Latest posts by Emily Zanotti (see all)
- John Kerry Admits Climate Agreement is Unenforceable, Suggests “Public Shaming” - December 15, 2015
- No, Bill Nye, Climate Change Isn’t Responsible for Paris Attacks - December 2, 2015
- #COP21 Expected to be Major Contributor to Climate Change, Ironically - November 30, 2015
Chicago citizens, concerned that the city has violated federal law by imposing a surcharge on internet streaming services, have filed a lawsuit to halt the “Netflix tax” before it starts impacting their pocketbooks.
Six Chicagoans have sued the Windy City over its new 9 percent tax levied as part of the “Amusement Tax Ruling” that went into effect on September 1.
The tax, which the city of Chicago maintains is “not an expansion of the laws,” imposes an additional surcharge on various online services, including Netflix, Spotify, Hulu, Xbox Live, and others…
The lawsuit, which was filed on September 9, alleges that the tax goes beyond the Finance Department’s mandate and violates the federal Internet Tax Freedom Act. If successful, the ruling would be declared invalid and the amount that the plaintiffs had already paid would be refunded.
The nine plaintiffs assert that the city of Chicago overstepped its boundaries when it designed the surcharge, which took effect September 1st, raising Spotify, Hulu XBox Live and Netflix costs (among others) by around 9% on average.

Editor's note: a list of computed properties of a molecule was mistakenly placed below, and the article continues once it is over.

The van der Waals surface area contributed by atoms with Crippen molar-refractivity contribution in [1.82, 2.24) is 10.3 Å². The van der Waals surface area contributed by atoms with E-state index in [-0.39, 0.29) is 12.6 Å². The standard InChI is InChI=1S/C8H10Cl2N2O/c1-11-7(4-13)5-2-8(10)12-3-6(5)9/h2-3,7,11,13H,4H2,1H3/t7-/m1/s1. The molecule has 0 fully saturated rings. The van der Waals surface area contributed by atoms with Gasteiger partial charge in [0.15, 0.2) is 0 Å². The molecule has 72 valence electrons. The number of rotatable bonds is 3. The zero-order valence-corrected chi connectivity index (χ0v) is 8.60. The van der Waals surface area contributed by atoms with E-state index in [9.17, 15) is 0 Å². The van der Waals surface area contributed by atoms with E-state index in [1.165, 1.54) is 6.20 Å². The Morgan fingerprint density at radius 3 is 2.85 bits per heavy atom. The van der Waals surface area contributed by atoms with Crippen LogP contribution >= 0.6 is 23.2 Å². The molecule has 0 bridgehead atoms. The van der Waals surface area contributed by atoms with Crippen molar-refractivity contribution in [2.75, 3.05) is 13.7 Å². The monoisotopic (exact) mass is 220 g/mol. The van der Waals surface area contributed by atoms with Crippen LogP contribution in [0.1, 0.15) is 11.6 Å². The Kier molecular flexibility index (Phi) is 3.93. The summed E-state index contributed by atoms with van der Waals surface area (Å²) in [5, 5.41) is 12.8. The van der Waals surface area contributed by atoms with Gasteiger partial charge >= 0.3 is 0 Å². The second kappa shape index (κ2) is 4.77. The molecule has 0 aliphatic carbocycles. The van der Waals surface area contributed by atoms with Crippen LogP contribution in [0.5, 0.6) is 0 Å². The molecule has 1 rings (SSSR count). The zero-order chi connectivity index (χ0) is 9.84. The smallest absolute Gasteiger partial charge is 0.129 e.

The city of Chicago contends that they are authorized, under an existing “amusement tax” provision, to levy the surcharge, even though the “amusement tax” has no specific reference to Internet-based amusements. The provision itself covers a wide-range of activities – basically any event that charges admission or a fee to participate – but, until now, has never been interpreted to include electronically-transmitted entertainment (though it does include pay-per-view television).
The plaintiffs also assert that Chicago violated federal law when it extended its amusement tax to entertainment streamed directly from the web. The Internet Tax Freedom Act, adopted by Congress just this year, notes that a city must be non-discriminatory in applying taxes to goods and services purchased over the Internet, meaning that where products are available both through brick-and-mortar and online stores, the tax has to be the same on both products, regardless of purchase medium. The plaintiffs note that Chicago does not levy a 9% surcharge for Netflix’s rental-by-mail services, as they do to streaming rentals, even though they are basically, according to the Plaintiffs, the same service.
Regardless of the legality, the surcharge’s imposition itself is interesting. The city clearly identified a source of revenue it was not benefiting from, and created a tax system to handle it at the first available opportunity. Netflix customers should beware, across the country, that other states and municipalities will follow Chicago’s lead.